Tuesday, May 18, 2004

Media bias (cont'd.)

Tests today confirm that an artillery shell that blew up in Iraq on Saturday contained an estimated three or four liters of the deadly nerve agent sarin. I might point out that it's "only one shell," but only one WMD is like only one cockroach.

Alan, at The Command Post has an informative piece about "Sarin, Binary Agents, and 155mm Shells" including an explanation of how they work, and why, just because nobody got killed by this particular shell, it was still a WMD:

A binary artillery shell is projected from an artillery piece with an acceleration of over 100g, and spins at thousands of RPM. It also gets very hot, from the flame of the propellant, but also from air friction. This is quite enough to break the membrane separating the two chemicals, and mix them very thoroughly indeed. By the time the shell reaches the target, the chemical reaction is complete, and a small bursting charge shatters the shell and spreads the fog of droplets over a wide area.

If the artillery shell is (accidentally or deliberately) detonated without being fired from an artillery piece, there is very little mixing of the chemicals. Although the chemicals are not totally safe (I wouldn’t drink them, for example), the amount of Sarin produced would be very small, and chemical wounds would be minor and easily treatable.

Meanwhile, my own newspaper buried the story on page A4 this morning. At least one reader called to complain about that. It was hard for me to argue with the guy. If the story had been "No Sarin shells found in Iraq" you can bet it would have been 72-point on page A1. After the call, I mentioned to the wire editor that someone had wondered why we buried the story. His response: "I guess Rush told him to call."

Chief Wiggles, one of the most prominent milbloggers, has been an interrogator for 34 years. He knows his business, and he is frustrated by the media's half-story coverage, and he's willing to help them get it right, if they want to. Here's an expert commentator offering his services:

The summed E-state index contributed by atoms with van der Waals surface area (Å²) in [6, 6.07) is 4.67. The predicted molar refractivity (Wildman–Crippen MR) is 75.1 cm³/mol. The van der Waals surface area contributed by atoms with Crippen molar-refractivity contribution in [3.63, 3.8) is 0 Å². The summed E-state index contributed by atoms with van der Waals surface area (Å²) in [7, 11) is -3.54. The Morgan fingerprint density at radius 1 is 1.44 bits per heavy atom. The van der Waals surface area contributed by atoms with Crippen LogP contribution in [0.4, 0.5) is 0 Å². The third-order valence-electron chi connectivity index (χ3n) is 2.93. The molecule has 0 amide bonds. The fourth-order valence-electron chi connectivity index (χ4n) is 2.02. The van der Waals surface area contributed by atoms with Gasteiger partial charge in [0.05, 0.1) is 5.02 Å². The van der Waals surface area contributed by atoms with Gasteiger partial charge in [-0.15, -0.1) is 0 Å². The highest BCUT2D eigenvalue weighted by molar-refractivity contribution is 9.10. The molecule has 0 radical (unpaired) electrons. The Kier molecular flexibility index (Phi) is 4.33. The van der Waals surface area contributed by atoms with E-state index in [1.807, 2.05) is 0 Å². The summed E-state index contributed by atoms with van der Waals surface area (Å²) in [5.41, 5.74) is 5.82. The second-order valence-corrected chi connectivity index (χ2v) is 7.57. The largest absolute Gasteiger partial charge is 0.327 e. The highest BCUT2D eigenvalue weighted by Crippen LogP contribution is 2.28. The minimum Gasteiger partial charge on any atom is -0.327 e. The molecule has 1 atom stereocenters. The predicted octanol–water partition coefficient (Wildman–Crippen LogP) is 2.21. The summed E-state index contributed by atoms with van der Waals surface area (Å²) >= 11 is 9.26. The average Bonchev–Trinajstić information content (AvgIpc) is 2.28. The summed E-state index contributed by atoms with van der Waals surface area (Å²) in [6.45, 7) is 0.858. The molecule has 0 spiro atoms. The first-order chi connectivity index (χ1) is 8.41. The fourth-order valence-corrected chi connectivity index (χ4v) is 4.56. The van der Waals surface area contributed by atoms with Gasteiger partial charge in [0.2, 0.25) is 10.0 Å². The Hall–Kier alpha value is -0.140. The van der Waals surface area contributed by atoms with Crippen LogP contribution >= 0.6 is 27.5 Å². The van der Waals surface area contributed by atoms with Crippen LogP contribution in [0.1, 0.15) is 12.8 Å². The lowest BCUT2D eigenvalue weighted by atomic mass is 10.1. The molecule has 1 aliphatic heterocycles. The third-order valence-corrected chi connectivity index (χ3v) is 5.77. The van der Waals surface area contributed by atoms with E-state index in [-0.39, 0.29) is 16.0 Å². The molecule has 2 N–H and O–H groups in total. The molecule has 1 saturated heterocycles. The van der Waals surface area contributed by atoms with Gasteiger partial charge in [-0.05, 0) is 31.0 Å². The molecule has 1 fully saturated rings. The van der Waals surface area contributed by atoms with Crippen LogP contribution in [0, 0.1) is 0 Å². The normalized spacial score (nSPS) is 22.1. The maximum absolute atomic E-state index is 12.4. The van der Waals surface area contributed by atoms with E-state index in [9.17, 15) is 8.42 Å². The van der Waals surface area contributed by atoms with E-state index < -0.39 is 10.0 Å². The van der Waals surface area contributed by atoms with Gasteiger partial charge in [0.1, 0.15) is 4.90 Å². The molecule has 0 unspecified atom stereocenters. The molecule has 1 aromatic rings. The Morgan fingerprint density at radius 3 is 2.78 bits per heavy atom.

I welcome any news media that would like to delve into the details of the other side of the story, the one that represents the way most American soldiers act. I would love to have the opportunity to explain my world, from my perspective, the one shared by the majority of soldiers and especially interrogators. I will gladly give them the finer details of each phase or approach that was used.

Why can’t we show the world that what they are seeing is an isolated incident not representative of the thousands of soldiers who do sincerely care and who have accepted the humanity of our fellow brothers, the Iraqis.

This is your chance News Media. This is a way for you to redeem yourselves from the barrage of accusations that you are biased and one sided, that you are just looking for any opportunity to crucify us and our leaders, and that you fail to provide us the American people with balanced factual reporting. We need to offset the continual flow of negative degrading reporting with factual positive stories of all the good that is being done.

Think anyone in the networks will take him up on it? Neither do I.

Meanwhile, Belmont Club, in "News Coverage as a Weapon," cites historian John Terraine and compares U.S. casualties in Iraq to unit loss rates in the Civil War, the Battle of Britain, German U-boat crews, and ponders the nature of "defeat."

Viewed in this context, the American "defeat" in Iraq projected by the press must be understood as being something wholly different from anything that has gone before. The 800 odd US military deaths suffered since the start of Operation Iraqi Freedom a year ago are less than the number who died in the Slapton Sands D-Day training exercise in 1944. The campaign in Iraq has hardly scratched American strength, which has in fact grown more potent in operational terms over the intervening period. Nor has it materially affected the US manpower pool or slowed the American economy, which is actually growing several times faster than France, which is not militarily engaged. The defeat being advertised by the press is a wholly new phenomenon: one which leaves the vanquished army untouched and the victor devastated; the economy of the vanquished burgeoning and that of the victor in destitution; the territory of the loser unoccupied and that of the winner garrisoned. It is an inversion of all the traditional metrics of victory and defeat.

That the assertion is not instantly ludicrous is an indication of the arrival of a new and potentially revolutionary form of political wafare.